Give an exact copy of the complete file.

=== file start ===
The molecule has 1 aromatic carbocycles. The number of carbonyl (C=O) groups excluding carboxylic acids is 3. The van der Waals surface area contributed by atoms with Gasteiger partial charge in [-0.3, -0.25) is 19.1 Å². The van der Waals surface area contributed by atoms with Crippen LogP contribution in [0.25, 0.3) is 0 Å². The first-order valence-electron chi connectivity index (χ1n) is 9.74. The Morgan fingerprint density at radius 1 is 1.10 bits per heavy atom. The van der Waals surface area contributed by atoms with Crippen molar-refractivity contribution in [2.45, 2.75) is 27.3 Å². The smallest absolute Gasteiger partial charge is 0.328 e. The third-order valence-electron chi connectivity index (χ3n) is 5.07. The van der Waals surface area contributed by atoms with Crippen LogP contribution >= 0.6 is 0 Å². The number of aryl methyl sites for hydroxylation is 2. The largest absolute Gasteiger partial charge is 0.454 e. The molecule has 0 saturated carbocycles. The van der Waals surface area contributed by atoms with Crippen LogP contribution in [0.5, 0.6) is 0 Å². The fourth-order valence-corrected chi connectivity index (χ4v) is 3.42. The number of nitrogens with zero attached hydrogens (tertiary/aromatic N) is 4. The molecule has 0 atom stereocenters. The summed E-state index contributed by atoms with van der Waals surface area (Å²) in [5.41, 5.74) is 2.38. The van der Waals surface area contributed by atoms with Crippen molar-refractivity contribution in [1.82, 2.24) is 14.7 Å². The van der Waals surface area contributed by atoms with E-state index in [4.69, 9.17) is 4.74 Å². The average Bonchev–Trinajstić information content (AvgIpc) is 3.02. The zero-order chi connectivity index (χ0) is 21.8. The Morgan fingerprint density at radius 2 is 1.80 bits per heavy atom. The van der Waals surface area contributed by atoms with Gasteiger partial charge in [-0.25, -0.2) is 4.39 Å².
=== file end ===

The molecule has 1 aromatic carbocycles. The number of carbonyl (C=O) groups excluding carboxylic acids is 3. The van der Waals surface area contributed by atoms with Gasteiger partial charge in [-0.3, -0.25) is 19.1 Å². The van der Waals surface area contributed by atoms with Crippen LogP contribution in [0.25, 0.3) is 0 Å². The first-order valence-electron chi connectivity index (χ1n) is 9.74. The Morgan fingerprint density at radius 1 is 1.10 bits per heavy atom. The van der Waals surface area contributed by atoms with Crippen molar-refractivity contribution in [2.45, 2.75) is 27.3 Å². The smallest absolute Gasteiger partial charge is 0.328 e. The third-order valence-electron chi connectivity index (χ3n) is 5.07. The van der Waals surface area contributed by atoms with Crippen LogP contribution >= 0.6 is 0 Å². The number of aryl methyl sites for hydroxylation is 2. The largest absolute Gasteiger partial charge is 0.454 e. The molecule has 0 saturated carbocycles. The van der Waals surface area contributed by atoms with Crippen LogP contribution in [0.5, 0.6) is 0 Å². The fourth-order valence-corrected chi connectivity index (χ4v) is 3.42. The number of nitrogens with zero attached hydrogens (tertiary/aromatic N) is 4. The molecule has 0 atom stereocenters. The summed E-state index contributed by atoms with van der Waals surface area (Å²) in [5.41, 5.74) is 2.38. The van der Waals surface area contributed by atoms with Crippen molar-refractivity contribution in [1.82, 2.24) is 14.7 Å². The van der Waals surface area contributed by atoms with E-state index in [4.69, 9.17) is 4.74 Å². The average Bonchev–Trinajstić information content (AvgIpc) is 3.02. The zero-order chi connectivity index (χ0) is 21.8. The Morgan fingerprint density at radius 2 is 1.80 bits per heavy atom. The van der Waals surface area contributed by atoms with Gasteiger partial charge in [-0.25, -0.2) is 4.39 Å².